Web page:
The Syrian Electronic Army, a group of hackers that runs campaigns against Western media in support of Syrian President Bashar al-Assad, joined #OpTurkey, a cyberattack organized by Anonymous to protest the police violence in Turkey. In addition to shutting down and defacing more official Turkish websites, the two hacker collectives hacked into the Turkish Prime Ministry’s network (basbakanlik.gov.tr) and accessed email addresses, passwords and phone numbers belonging to Turkish Prime Minister Tayyip Erdogan’s staff.
Erdogan has been a vocal opponent as Assad and supporter of the Syrian rebels.
The attack was carried out by an Anonymous hacker or hackers under the Twitter handle @AnonsTurkey and a Syrian Electronic Army group using @Official_SEA12. In a press release promoted by both accounts, Anonymous shared what it claimed to be the full list of usernames registered with the Turkish Prime Ministry. It claimed to also have phone numbers and passwords, but said it would not release them for two reasons.
1- Anonymous will not share any phone numbers because Anonymous respects people's privacy.
2- Anonymous will not share most of the email passwords because Anonymous does not believe in the full use of power against the weak.
Anonymous truly believes there is big lesson for those who think on the above 2 points.
Anonymous said it would disclose one password if necessary to prove that the hack was genuine. Additionally, Anonymous gave hacker tips and tools and wrote, “We condone use of such trickery to crack passwords and gain access to cosmic top secret information.”
The Syrian Electronic Army ignored this reasoning, and put up their own post that exposed the passwords of about 60 email accounts belonging to Erdogan’s staff. The difference is important, as the goals of the two hacker collectives are not always been congruent, and have sometimes been completely in oppostion.
While the Syrian Electronic Army is known for being supporters -- or agents -- of Assad, Anonymous has been strongly in support of the Syrian rebellion. Factions of Anonymous have organized #OpSyria movements to increase support for the Syrian revolution in the U.S.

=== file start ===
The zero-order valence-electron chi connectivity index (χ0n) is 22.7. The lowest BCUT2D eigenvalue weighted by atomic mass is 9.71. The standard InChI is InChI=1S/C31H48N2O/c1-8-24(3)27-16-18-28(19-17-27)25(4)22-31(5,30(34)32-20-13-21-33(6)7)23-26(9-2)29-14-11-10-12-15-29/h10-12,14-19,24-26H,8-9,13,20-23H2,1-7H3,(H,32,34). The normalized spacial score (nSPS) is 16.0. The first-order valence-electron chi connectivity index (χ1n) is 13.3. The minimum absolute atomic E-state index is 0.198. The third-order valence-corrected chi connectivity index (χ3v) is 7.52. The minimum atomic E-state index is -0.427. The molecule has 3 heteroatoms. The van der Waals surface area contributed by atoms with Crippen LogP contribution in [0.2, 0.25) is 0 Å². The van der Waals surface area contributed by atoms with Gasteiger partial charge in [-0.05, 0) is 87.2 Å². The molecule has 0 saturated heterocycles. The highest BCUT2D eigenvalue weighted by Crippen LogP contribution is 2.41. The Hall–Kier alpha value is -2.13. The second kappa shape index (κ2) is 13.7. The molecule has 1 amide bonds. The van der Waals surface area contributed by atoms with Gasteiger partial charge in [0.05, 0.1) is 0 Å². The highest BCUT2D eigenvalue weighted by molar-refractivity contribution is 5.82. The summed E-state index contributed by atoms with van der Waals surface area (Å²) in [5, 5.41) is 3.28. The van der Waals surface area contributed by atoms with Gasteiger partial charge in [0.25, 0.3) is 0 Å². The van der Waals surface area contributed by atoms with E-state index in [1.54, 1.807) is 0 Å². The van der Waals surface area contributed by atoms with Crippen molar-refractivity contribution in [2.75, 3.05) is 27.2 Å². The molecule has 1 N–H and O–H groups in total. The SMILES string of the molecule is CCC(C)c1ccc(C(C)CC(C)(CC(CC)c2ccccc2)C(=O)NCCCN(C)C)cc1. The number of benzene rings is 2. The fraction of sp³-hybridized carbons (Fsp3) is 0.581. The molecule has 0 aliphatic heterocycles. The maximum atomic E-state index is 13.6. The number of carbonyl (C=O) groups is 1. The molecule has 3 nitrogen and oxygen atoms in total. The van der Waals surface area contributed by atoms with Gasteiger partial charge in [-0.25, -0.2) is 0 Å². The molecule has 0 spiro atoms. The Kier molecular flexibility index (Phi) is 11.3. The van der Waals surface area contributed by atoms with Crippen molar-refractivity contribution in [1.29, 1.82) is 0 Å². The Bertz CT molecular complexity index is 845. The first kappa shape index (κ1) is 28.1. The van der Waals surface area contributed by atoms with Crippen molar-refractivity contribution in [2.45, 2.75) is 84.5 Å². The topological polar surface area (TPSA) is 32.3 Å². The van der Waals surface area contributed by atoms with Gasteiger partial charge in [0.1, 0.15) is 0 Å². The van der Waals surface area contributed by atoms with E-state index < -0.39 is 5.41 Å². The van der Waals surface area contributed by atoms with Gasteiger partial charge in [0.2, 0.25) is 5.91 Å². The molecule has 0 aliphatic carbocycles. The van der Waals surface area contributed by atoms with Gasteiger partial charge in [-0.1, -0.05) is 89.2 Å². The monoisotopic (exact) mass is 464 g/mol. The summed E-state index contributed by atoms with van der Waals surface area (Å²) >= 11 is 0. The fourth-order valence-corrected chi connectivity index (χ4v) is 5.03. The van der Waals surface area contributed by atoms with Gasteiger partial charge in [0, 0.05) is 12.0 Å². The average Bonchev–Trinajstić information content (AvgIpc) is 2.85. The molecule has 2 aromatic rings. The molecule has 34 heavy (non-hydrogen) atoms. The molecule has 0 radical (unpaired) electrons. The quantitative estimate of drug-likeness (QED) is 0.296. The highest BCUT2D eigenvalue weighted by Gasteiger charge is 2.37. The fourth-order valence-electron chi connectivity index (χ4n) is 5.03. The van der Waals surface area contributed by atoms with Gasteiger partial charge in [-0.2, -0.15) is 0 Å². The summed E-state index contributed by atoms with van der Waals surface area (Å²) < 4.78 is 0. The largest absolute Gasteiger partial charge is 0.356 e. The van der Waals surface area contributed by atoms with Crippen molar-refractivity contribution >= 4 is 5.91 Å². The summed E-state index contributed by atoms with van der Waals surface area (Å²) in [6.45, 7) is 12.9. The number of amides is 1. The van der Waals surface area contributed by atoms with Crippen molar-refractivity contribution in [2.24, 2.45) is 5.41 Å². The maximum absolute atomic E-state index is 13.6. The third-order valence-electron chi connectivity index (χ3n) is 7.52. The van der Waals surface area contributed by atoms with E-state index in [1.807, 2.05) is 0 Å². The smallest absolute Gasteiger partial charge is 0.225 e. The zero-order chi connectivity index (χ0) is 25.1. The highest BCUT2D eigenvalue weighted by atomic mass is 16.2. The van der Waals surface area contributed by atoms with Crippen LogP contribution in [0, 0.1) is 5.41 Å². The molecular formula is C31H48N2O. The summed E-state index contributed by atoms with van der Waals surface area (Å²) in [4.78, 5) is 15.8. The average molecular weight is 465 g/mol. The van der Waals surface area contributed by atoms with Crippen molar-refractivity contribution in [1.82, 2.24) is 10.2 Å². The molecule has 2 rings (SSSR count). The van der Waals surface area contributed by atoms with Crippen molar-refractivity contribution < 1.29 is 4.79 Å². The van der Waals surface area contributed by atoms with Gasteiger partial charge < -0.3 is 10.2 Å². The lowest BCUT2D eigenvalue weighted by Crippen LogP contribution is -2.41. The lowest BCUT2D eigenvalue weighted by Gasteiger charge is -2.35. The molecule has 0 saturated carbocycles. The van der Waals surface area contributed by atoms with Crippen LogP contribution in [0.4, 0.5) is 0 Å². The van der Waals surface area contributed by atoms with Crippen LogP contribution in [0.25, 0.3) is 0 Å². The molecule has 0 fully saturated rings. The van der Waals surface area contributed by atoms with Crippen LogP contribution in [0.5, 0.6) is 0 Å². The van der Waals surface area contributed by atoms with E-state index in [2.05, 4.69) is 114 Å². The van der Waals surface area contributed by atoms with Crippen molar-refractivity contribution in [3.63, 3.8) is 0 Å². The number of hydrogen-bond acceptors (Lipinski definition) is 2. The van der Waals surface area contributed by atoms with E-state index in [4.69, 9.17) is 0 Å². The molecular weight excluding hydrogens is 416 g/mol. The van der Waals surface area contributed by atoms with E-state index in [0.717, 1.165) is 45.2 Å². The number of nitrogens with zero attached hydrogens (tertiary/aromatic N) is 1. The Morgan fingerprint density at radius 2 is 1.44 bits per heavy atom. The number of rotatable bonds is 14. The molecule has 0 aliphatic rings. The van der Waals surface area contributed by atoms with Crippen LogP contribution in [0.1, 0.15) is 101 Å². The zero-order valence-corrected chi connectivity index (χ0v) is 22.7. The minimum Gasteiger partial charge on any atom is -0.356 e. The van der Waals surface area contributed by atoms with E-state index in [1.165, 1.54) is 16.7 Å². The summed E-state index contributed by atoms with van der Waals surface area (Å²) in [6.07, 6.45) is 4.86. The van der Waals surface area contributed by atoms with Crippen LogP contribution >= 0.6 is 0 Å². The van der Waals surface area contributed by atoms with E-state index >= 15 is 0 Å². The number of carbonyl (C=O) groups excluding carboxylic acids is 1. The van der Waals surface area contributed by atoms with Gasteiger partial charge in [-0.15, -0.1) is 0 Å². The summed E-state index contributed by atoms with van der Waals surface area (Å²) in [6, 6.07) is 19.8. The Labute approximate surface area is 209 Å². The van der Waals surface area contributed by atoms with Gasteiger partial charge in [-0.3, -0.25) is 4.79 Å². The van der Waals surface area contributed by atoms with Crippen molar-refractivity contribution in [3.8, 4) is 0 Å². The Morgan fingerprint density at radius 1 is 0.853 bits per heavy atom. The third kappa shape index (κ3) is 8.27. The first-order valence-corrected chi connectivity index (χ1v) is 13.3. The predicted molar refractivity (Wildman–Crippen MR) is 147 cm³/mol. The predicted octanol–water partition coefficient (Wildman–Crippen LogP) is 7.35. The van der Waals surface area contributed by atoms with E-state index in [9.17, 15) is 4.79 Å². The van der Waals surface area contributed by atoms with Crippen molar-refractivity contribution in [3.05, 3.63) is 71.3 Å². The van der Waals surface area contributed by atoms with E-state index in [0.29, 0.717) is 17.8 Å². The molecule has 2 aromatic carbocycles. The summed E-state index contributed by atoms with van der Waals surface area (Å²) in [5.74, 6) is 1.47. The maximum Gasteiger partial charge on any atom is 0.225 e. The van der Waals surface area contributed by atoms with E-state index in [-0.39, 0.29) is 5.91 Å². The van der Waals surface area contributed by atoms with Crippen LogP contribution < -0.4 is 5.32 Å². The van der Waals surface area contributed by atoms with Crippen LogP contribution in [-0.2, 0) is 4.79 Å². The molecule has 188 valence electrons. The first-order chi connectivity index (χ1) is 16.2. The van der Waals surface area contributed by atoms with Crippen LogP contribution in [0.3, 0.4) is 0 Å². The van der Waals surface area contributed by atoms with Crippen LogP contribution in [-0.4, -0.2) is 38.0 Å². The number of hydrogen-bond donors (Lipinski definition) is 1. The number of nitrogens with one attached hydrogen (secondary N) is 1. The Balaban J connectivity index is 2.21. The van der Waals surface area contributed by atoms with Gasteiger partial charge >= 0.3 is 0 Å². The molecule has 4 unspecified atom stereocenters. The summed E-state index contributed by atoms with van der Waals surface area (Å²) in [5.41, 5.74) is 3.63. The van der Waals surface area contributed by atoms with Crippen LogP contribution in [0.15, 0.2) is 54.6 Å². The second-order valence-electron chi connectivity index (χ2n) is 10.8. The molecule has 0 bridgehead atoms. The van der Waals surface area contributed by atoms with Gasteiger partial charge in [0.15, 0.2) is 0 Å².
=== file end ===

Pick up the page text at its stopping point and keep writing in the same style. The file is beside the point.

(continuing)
Anonymous also avoids attacking media companies as a general rule. The Syrian Electronic Army has made its reputation for hacking major news organizations. Its most famous strike came in April, when it hijacked the Associated Press’ Twitter account to falsely claim that President Barack Obama had been injured by an explosion in the White House. The tweet temporarily caused widespread panic that triggered a very brief stock market crash.
While the Twitter accounts of the two hacker groups have been tagging and retweeting each other throughout the attack, the Anonymous press release doesn’t explicitly mention the Syrian Electronic Army. The extent of which these two are working together is unclear.
— Anonymous Turkey (@AnonsTurkey) June 4, 2013
IBTimes has asked other factions of Anonymous for comment on the apparent alliance, but has not received a response.
#OpTurkey began June 2 in response to a violent police crackdown of a peaceful protest in Turkey. Throughout #OpTurkey, hundreds of Turkish websites have been defaced or shutdown from DDoS attacks.
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Originally from Northern California, Ryan W. Neal came to New York to earn his master's in journalism from Columbia University. He joined IB Times April 2013, and is a writer...